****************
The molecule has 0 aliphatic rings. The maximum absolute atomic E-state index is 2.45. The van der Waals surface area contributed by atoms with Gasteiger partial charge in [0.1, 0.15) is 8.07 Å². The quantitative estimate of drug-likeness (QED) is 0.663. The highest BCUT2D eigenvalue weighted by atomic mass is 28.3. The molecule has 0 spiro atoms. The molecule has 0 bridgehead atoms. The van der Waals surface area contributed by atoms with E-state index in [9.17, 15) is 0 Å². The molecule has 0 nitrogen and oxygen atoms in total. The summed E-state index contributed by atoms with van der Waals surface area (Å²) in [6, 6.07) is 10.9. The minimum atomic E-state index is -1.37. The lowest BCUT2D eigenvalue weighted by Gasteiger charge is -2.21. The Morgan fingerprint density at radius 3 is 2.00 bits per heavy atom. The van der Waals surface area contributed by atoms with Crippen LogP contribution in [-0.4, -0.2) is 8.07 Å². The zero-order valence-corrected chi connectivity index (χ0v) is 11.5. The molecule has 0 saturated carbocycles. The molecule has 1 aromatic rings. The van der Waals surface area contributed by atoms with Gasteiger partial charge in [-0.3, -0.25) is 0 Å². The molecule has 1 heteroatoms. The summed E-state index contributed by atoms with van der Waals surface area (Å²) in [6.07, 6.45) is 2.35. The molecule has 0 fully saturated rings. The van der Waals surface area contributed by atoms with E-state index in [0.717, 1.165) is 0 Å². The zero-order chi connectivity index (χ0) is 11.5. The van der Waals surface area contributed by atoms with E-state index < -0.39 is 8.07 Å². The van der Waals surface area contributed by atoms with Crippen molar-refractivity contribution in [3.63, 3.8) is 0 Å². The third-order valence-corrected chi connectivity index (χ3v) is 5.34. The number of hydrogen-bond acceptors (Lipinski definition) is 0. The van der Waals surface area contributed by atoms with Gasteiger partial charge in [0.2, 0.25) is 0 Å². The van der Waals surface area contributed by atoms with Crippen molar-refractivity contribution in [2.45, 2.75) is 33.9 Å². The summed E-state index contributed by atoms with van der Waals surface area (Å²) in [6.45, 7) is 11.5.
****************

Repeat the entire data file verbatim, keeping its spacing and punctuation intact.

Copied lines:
The molecule has 0 aliphatic rings. The maximum absolute atomic E-state index is 2.45. The van der Waals surface area contributed by atoms with Gasteiger partial charge in [0.1, 0.15) is 8.07 Å². The quantitative estimate of drug-likeness (QED) is 0.663. The highest BCUT2D eigenvalue weighted by atomic mass is 28.3. The molecule has 0 spiro atoms. The molecule has 0 bridgehead atoms. The van der Waals surface area contributed by atoms with E-state index in [9.17, 15) is 0 Å². The molecule has 0 nitrogen and oxygen atoms in total. The summed E-state index contributed by atoms with van der Waals surface area (Å²) in [6, 6.07) is 10.9. The minimum atomic E-state index is -1.37. The lowest BCUT2D eigenvalue weighted by Gasteiger charge is -2.21. The Morgan fingerprint density at radius 3 is 2.00 bits per heavy atom. The van der Waals surface area contributed by atoms with Crippen LogP contribution in [-0.4, -0.2) is 8.07 Å². The zero-order valence-corrected chi connectivity index (χ0v) is 11.5. The molecule has 0 saturated carbocycles. The molecule has 1 aromatic rings. The van der Waals surface area contributed by atoms with Gasteiger partial charge in [-0.3, -0.25) is 0 Å². The molecule has 1 heteroatoms. The summed E-state index contributed by atoms with van der Waals surface area (Å²) in [6.07, 6.45) is 2.35. The molecule has 0 fully saturated rings. The van der Waals surface area contributed by atoms with E-state index in [0.717, 1.165) is 0 Å². The zero-order chi connectivity index (χ0) is 11.5. The van der Waals surface area contributed by atoms with E-state index < -0.39 is 8.07 Å². The van der Waals surface area contributed by atoms with Crippen molar-refractivity contribution in [3.63, 3.8) is 0 Å². The third-order valence-corrected chi connectivity index (χ3v) is 5.34. The number of hydrogen-bond acceptors (Lipinski definition) is 0. The van der Waals surface area contributed by atoms with Gasteiger partial charge in [0.2, 0.25) is 0 Å². The van der Waals surface area contributed by atoms with Crippen molar-refractivity contribution in [2.45, 2.75) is 33.9 Å². The summed E-state index contributed by atoms with van der Waals surface area (Å²) in [6.45, 7) is 11.5.